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Dignity for Indian Girls


Female feticide, infanticide and neglect of girls has been widely practiced in India with alarming implications on the rate of missing girls. By 2005, India’s ratio of girls to boys had declined so steeply that there were fewer than 900 Indian girls born for every 1,000 boys – one of the lowest rates worldwide. This disturbing trend inspired a movement of civil society organizations working to promote the rights of women and girls. The International Foundation for Electoral Systems (IFES) played a lead role in this work in the state of Rajasthan under the “Dignity of the Girl Child” project. For the first time in decades, this alarming trend is being reversed.

Annual Trends in Estimated Numbers of Girls Missing at Birth in India, 2001 – 2012

Source: UNFPA, 2015. “How Many Girls are Missing at Birth in India?”

Female feticide and infanticide represents one of the greatest human rights violations. The trend in missing girls also undermines stability, security and economic growth. Skewed sex ratios, for example, can cause a shortage of women and subsequent trafficking and sexual exploitation of women as men turn to other states to find wives. The millions of lost lives also has economic impacts as fewer Indian citizens participate in the country’s economic development. These and other impacts show that the loss of women and girls is both a human rights violation and a major impediment to developing stable and inclusive democracies.

As part of its U.S. Agency for International Development-funded Women’s Legal Rights Initiative (WLRI) in India, IFES launched the “Dignity of the Girl Child” campaign to address female feticide, infanticide and neglect of girls. The campaign targeted the northwest state of Rajasthan, where conservative culture and patriarchal traditions contributed to some of the worst social indicators for Indian women and girls. IFES and its partners’ work was critical to the recent and significant improvement in India’s sex ratios.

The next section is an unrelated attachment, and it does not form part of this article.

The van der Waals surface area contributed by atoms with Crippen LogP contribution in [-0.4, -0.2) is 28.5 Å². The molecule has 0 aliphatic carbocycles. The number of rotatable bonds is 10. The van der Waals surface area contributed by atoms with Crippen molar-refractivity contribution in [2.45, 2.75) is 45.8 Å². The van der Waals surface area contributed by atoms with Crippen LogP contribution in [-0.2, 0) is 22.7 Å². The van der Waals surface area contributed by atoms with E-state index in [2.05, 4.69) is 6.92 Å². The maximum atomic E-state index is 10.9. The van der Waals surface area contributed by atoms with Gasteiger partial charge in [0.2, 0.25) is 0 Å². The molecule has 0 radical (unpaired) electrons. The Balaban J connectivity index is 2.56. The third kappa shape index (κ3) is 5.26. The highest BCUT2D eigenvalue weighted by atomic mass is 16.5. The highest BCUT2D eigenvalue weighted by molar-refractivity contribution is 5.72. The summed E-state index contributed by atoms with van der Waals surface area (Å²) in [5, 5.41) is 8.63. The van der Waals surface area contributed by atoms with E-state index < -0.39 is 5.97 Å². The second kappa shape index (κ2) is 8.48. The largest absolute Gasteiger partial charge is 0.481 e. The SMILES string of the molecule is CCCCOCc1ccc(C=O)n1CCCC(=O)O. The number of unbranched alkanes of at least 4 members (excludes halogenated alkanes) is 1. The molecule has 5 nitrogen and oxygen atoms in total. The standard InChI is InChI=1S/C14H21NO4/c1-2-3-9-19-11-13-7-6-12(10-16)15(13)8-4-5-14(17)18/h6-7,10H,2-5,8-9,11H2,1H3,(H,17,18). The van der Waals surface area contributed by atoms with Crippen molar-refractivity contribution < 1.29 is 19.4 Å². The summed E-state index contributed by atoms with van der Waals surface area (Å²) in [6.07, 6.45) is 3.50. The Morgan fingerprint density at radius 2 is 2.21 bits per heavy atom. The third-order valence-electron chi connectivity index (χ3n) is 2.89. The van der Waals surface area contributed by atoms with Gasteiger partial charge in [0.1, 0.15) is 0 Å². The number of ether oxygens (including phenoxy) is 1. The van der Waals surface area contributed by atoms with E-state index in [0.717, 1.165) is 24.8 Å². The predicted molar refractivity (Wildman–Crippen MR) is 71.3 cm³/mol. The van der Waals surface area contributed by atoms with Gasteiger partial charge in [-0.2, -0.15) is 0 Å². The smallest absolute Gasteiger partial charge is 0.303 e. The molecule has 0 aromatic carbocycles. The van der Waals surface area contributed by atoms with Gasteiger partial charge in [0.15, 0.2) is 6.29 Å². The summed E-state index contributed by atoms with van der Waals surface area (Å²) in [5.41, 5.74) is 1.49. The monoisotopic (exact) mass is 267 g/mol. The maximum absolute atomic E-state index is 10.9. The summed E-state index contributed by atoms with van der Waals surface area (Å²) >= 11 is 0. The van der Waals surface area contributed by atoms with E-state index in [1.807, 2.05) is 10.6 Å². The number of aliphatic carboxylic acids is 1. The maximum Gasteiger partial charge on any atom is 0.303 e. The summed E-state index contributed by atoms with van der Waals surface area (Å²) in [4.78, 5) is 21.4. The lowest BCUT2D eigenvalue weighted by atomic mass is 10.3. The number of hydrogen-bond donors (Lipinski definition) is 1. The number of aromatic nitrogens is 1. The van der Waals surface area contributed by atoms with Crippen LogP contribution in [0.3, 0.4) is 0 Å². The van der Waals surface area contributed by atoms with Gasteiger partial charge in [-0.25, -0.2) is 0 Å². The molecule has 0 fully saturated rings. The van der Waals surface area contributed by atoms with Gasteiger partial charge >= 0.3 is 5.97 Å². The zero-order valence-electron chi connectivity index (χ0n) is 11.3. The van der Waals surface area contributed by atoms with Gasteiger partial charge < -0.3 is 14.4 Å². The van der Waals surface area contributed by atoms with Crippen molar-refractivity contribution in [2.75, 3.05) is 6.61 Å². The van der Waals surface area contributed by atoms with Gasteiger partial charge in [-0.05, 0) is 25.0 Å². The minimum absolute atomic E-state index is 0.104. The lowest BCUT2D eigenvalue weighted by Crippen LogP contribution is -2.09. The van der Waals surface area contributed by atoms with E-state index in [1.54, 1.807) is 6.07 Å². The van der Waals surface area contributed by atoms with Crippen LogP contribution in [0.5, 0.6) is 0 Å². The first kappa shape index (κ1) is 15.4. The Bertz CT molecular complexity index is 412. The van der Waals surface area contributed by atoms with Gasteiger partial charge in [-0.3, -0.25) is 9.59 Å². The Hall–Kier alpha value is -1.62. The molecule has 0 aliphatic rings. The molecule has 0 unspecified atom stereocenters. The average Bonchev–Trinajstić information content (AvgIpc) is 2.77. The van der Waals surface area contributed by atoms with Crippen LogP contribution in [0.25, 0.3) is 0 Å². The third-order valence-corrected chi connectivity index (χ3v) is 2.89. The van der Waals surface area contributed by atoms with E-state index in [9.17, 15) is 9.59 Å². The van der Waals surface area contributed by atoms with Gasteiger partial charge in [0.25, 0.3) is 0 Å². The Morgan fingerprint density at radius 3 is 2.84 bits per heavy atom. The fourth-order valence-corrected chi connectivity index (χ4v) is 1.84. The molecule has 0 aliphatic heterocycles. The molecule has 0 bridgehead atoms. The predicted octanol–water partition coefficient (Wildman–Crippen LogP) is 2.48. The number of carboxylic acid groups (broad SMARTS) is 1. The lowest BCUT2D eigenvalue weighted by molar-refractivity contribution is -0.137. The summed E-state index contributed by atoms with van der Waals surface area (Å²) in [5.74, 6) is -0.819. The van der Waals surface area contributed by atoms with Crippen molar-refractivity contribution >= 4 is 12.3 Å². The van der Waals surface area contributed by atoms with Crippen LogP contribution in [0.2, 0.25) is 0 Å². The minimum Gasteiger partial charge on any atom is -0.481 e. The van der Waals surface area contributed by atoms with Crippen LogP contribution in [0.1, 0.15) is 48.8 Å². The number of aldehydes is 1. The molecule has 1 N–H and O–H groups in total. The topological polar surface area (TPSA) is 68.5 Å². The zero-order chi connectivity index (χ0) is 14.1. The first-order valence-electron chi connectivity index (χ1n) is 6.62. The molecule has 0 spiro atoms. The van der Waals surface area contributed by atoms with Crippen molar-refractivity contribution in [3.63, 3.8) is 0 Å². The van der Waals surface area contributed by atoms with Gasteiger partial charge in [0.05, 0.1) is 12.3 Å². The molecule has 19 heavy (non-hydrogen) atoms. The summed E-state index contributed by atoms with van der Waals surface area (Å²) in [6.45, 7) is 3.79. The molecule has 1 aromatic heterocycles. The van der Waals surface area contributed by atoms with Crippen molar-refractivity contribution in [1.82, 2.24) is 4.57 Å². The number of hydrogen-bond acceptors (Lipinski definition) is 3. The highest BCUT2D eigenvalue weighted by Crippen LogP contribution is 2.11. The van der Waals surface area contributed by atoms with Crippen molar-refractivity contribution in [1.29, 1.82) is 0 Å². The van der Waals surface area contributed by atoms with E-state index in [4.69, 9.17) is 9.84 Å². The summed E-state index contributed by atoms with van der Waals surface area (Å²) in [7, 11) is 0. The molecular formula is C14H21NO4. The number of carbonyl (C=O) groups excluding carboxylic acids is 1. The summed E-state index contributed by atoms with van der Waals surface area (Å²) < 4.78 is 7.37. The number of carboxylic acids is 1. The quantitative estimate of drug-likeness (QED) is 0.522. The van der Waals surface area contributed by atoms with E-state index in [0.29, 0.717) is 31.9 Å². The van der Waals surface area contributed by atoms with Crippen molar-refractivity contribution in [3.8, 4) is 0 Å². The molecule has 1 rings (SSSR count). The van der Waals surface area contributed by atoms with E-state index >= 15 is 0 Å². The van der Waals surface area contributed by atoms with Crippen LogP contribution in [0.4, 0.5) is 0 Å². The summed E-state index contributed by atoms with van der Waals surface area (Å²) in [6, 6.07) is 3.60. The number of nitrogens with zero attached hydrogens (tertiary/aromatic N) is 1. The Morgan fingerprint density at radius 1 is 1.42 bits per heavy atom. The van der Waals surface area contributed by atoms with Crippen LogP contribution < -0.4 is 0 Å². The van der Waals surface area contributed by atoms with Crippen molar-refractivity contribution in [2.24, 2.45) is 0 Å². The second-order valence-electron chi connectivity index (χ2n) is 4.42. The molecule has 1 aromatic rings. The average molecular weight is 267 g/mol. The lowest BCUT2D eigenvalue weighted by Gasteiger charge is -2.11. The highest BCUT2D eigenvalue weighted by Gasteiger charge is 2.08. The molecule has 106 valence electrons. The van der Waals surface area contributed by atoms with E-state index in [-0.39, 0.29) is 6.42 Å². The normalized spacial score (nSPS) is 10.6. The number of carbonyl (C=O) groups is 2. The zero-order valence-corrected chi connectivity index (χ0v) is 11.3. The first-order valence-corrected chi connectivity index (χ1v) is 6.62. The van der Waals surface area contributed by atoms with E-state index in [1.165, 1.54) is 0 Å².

"We will do whatever it takes to wipe out the shame," said Tejinder Pal Singh Timma, a Sikh community leader in Ganganagar, Rajasthan.

IFES and its partners combined research, advocacy, policy and community-based interventions to sensitize and mobilize district and local administrations, the legal community, civil society, and the public on the gravity of the declining sex ratio and the need to value the lives of girls. Throughout the campaign, IFES partners involved a diverse group of caste and community leaders, big corporations and local level bodies to speak out against female feticide and champion girls’ rights. It also engaged men as program allies and key decision makers who are often most resistant to change.

Working with its local partners, IFES’ core achievements focused on reversing the distorted sex ratios plaguing Rajasthan. These included:

  • Establishment of community based response groups in 750 villages across five districts of Rajasthan
  • Production and dissemination of 5,000 handbooks in English and Hindi to raise awareness about the impacts of female feticide and possible interventions
  • Implementation of a six-day campaign with the Indian Oil Corporation, which used ten gas stations to display posters on female feticide and urged nearly 50,000 motorists and passengers to sign pledges against sex determination
  • Production of an awareness-raising Hindi serial, Atmaja, which was viewed by 29 million people on National TV and has since reached 146 countries
  • Training 2,600 urban youth as Peer Educator Volunteers who went on to conduct signature campaigns, rallies and workshops that collected 30,000 pledges against female feticide
  • Establishment of partnerships with community leaders, the Department of Medical and Health Services, women’s associations and other stakeholders to improve awareness and implementation of laws that prohibit female feticide

IFES’ comprehensive, locally-driven WLRI program addressed the multivariate factors contributing to distorted sex ratios with significant results. India’s latest census shows that the sex ratio improved substantially in recent years. This was particularly true In Rajasthan, a key focus of IFES’ work, where the sex ratio at birth climbed from 838 in 2002-2004 to 893 in 2010-2012. While more needs to be done to close this gap, the positive trend demonstrates the critical impact of locally-driven programs in reversing harmful social practices that undermine women and girls right to life.